BRUCE BURGETT is Professor and Director of Interdisciplinary Arts and Sciences at the University of Washington Bothell and graduate faculty in the Department of English at the University of Washington Seattle. He is the founding director of the UW graduate Certificate in Public Scholarship and a core faculty member in the community-based Master of Arts in Cultural Studies at UW Bothell. He is the author of Sentimental Bodies: Sex, Gender, and Citizenship in the Early Republic, and co-editor of Keywords for American Cultural Studies (with Glenn Hendler). He is currently working on a co-edited collection, New Formations of Cultural Studies: Collaboration, Practice, Research, and completing a book project entitled Sex, Panic, Nation. He has taught, researched, and published widely in the fields of American studies, cultural studies, and queer studies. He serves on the editorial and advisory boards of American Quarterly and American Literary History, and the press committee of the University of Washington Press. He is vice president of the executive board of the U.S. Cultural Studies Association and chair of the national advisory board of Imagining America: Artists and Scholars in Public Life. He is a member of the Board of Trustees of Humanities Washington.
PATRICIA TICINETO CLOUGH is professor of Sociology and Women's Studies at the Graduate Center and Queens College of the City University of New York. She is author of Autoaffection: Unconscious Thought in the Age of Teletechnology (2000); Feminist Thought: Desire, Power and Academic Discourse (1994) and The End(s) of Ethnography: From Realism to Social Criticism (1998). She is editor of The Affective Turn: Theorizing the Social, (2007) and with Craig Willse, editor of Beyond Biopolitics: Essays on the Governance of Life and Death (2011). She is currently working on Ecstatic Corona: Philosophy and Family Violence, an ethnographic historically researched experimental writing project about where she grew up in Queens New York.
RANDY MARTIN is professor and chair of art and public policy and director of the graduate program in arts politics. He is the author of Performance as Political Act: The Embodied Self; Socialist Ensembles: Theater and State in Cuba and Nicaragua; Critical Moves: Dance Studies in Theory and Politics; On Your Marx: Relinking Socialism and the Left; Financialization of Daily Life; Empire of Indifference: American War and the Financial Logic of Risk Management, and Under New Management: Universities, Administrative Labor and the Professional Turn. He has edited collections on U.S. Communism, sport and academic labor and, most recently, Artistic Citizenship: A Public Voice for the Arts (with Mary Schmidt Campbell) and The Returns of Alwin Nikolais: Bodies, Boundaries, and the Dance Canon (with Claudia Gitelman). He is past president of the Cultural Studies Association, serves on the board of Imagining America, and was an editor of the journal Social Text.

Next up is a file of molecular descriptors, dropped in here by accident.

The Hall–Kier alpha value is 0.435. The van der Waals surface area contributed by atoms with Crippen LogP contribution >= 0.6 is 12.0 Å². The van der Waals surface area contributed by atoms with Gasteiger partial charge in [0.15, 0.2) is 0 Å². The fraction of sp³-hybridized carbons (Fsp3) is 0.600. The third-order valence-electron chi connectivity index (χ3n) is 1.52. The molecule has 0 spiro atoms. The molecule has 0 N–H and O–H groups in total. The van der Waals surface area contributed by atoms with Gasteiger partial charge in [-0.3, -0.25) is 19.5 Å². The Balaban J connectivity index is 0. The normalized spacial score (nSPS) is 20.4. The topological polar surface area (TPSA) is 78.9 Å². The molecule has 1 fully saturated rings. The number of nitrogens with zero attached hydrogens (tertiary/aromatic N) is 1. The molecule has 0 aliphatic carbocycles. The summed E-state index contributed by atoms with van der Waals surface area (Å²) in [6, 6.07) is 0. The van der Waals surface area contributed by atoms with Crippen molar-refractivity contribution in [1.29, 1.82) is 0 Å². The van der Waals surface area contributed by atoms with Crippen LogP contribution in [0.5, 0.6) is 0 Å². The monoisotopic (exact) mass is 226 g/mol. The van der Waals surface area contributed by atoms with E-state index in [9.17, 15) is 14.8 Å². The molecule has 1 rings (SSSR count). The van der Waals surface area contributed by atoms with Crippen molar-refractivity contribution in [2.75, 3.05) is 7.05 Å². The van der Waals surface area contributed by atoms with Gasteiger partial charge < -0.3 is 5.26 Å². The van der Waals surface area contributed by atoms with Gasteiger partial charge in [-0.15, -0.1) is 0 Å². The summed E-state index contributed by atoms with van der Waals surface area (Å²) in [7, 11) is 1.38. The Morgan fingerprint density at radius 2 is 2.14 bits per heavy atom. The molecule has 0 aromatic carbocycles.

JAMIE "SKYE" BIANCO (Design Editor) is an Assistant Professor of English at the University of Pittsburgh. She works in digital media theory and composition and in the creative critical digital humanities. Recent work includes: "This Digital Humanities Which Is Not One," in the recent Minnesota Press collection, The Debates in Digital Humanities (ed. Matthew Gold), and the creative critical multimedia composition, #inhabitation, published in the inaugural issue of College Composition and Communication Online. Her work has also appeared in several journals, including FibreCulture, Women's Studies Quarterly, and in the collection, The Affective Turn (ed. Patricia Clough).
ERIN R. ANDERSON (Designer: Issue 1) is a PhD student in the English Department at the University of Pittsburgh where she teaches, studies, and practices digital media production and multimodal composition. She is the author/designer of "The Olive Project: An Oral History in Multiple Modes," in the Spring 2011 issue of Kairos: A Journal of Rhetoric, Technology, and Pedagogy, and has also published work in Gender, Place, and Culture and Reflections: A Journal of Writing, Service-Learning, and Community Literacy. She is currently developing a dissertation project exploring the possibilities for a compositional/material ethics of digital vocality.
Jaafar Aksikas, Columbia College, Chicago
Elizabeth Bullock, City University of New York
Jonathan Cutler, Wesleyan University
Greg Goldberg, CUNY (music curator)
Tim Kaposy, George Mason University
Anahid Kassabian, University of Liverpool (music curator)
Bradley Lewis, New York University
Eric Lott, University of Virginia
Tara McPherson, University of Southern California
Giuseppina Mecchia, University of Pittsburgh
Toby Miller, University of California, Riverside
Fred Moten, Duke University
Amit Rai, Queen Mary University of London
David Shumway, Carnegie Mellon University
Kim Yasuda, University of California Santa Barbara